Film critic Tony Earnshaw talks exclusively to writer SJ Watson and director Rowan Joffe who have pooled their talents for Before I Go to Sleep.
The last time Rowan Joffe adapted a classic novel the writer had been dead for 19 years.
That was for Brighton Rock in 2010, a remake of the 1947 film that transformed the career of the late Richard Attenborough. Tackling Before I Go to Sleep meant not only adapting a current bestseller but also collaborating with its writer, debut novelist SJ Watson, who is very much alive.
Watson’s book came out in 2010 and became an immediate smash. It tells the story of a woman with brain injuries who wakes each morning not remembering anything of the previous 24 hours’ events. Only her husband and a mysterious doctor can offer any clues.
It has now been turned into a very sympathetic film version starring Nicole Kidman as the amnesiac, Colin Firth as the husband, Mark Strong as the doctor and Anne-Marie Duff as a long-lost friend.
“The thing that Steve and I have got is that I’m a screenwriter and, although I’m not a novelist, my sympathies are naturally with writers,” says Joffe. “I’m used to being screwed over, mistreated and neglected as a screenwriter. I do it for a living. So it was important for me on a personal level that Steve never felt like that.”
Joffe is referring to projects such as Last Resort, which was directed by Pawel Pawlikowski; 28 Days Later, the impressive horror sequel directed by Juan Carlos Fresnadillo, and Anton Corbijn’s The American, starring George Clooney. For his part Watson considers the production of the movie as the latest in a succession of pinch-me moments.
“I never dreamt that any film would be made of this book,” he reveals. “My biggest ambition for the book was that it might get published.”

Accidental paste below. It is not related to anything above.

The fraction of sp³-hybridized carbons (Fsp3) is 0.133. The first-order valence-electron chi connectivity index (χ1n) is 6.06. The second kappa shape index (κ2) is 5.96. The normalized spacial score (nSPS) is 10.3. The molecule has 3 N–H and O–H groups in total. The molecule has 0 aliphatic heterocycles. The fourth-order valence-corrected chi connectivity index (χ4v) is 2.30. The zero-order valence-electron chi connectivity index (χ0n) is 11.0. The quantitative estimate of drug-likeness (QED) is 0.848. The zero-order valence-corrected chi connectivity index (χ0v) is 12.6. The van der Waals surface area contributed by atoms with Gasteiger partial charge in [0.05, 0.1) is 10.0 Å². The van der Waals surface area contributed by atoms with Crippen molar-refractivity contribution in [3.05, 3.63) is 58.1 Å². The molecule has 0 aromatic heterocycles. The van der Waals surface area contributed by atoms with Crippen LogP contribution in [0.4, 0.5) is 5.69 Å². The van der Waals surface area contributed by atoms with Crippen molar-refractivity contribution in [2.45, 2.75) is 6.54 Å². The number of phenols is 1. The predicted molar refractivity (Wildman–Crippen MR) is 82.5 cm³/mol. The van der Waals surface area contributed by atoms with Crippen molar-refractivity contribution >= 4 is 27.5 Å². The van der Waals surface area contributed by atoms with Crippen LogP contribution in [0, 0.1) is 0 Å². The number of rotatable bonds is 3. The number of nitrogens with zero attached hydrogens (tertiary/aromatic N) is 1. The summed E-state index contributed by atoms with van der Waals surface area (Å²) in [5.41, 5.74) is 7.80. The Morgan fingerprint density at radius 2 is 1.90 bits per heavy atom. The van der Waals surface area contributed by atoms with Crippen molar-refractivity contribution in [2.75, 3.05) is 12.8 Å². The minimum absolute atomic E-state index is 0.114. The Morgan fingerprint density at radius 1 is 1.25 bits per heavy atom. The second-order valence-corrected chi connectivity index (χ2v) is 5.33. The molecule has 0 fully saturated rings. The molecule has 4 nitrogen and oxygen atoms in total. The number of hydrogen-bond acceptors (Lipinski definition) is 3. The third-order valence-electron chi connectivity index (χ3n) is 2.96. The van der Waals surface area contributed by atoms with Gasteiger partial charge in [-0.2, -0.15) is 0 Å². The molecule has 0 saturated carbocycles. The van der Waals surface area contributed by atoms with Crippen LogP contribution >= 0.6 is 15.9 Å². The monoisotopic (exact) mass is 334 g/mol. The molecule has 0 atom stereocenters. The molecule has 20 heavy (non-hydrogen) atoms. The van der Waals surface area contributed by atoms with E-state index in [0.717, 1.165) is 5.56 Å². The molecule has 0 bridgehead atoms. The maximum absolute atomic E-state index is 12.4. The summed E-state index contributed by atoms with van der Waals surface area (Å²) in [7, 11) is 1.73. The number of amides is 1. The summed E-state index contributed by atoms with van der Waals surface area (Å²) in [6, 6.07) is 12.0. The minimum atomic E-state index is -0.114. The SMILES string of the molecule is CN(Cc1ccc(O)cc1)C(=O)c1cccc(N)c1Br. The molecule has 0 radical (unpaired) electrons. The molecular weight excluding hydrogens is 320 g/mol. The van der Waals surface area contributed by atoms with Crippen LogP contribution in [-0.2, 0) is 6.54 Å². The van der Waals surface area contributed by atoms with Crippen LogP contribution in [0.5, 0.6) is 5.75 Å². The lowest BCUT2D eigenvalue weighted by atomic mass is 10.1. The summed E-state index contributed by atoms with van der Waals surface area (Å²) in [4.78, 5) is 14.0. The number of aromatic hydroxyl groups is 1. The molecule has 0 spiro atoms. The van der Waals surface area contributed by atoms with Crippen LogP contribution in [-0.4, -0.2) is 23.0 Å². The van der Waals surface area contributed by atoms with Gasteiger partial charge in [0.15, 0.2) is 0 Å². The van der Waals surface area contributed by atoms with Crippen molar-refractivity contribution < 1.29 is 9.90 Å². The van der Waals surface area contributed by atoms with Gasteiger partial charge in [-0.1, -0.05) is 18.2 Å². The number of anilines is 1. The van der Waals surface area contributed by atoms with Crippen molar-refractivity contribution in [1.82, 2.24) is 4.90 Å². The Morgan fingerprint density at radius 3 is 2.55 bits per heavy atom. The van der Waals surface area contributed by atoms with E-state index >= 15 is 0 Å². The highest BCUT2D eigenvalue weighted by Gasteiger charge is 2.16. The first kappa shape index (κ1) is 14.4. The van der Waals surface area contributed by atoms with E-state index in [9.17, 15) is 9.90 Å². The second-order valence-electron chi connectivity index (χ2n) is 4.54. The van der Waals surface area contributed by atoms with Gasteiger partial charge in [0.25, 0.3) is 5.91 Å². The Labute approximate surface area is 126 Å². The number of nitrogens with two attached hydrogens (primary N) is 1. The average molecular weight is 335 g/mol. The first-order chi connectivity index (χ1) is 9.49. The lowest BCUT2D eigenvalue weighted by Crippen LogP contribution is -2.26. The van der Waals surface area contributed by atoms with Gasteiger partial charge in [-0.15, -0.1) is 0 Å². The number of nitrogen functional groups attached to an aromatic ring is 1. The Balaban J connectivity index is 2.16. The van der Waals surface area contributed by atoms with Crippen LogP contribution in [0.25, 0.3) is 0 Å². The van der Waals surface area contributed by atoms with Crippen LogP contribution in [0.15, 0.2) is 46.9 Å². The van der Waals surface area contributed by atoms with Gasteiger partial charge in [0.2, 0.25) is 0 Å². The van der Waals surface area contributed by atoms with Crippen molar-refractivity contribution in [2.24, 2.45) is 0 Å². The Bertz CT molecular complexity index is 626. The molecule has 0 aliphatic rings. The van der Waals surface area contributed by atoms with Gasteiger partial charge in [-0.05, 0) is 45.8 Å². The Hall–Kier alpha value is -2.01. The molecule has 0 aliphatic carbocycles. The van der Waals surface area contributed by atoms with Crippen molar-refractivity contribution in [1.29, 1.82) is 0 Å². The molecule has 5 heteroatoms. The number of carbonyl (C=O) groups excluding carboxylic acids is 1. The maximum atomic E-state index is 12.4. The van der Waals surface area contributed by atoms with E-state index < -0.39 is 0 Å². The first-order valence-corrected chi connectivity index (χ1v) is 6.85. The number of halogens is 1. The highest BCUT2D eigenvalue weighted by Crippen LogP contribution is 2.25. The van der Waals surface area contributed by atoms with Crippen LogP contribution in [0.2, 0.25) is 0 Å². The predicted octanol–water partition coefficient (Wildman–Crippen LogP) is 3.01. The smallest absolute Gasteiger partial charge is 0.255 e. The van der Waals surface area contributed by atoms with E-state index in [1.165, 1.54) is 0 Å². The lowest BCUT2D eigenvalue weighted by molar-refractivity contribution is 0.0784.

When the dream became a reality Watson made a very definite decision to keep a safe distance. It was partly a reaction to meeting Joffe and producer Liza Marshall, who he trusted, and partly an instinct of self-preservation.
“I saw my job as just making sure it was in the right hands. I thought: ‘That’s all I can do. If I try and interfere I risk ruining it’.”
Joffe, the son of Killing Fields director Roland Joffe and actress Jane Lapotaire, brought a personal element into his pitch when he and Marshall met with Watson. “My mum had a brain haemorrhage in 2000. I remember that Steve’s mood altered when I said that,” says Joffe. Watson was impressed at Joffe’s gift for stripping away exposition to present the nakedness of the story.
“There are some issues in Before I Go to Sleep that I really struggled with how to make work. Rowan came up with a really clever way of getting round a problem that I spent pages and pages of exposition trying to explain. He came up with something that was instantaneous.”
As for Joffe, he bristles at the notion that a movie is entirely the result of its director’s vision.
“A director is like a football manager. I pick a really good team and come up with a strategy for the game. But it would be ludicrous for a football manager to take all the glory. It’s a lie that has been perpetuated over the years because it suits the commercial interests of the film industry to peg a movie to a specific director’s name. Movies should be equally credited to the writer and the director.
“It’s why it’s really important that Steve’s name as the novelist appears right after me.”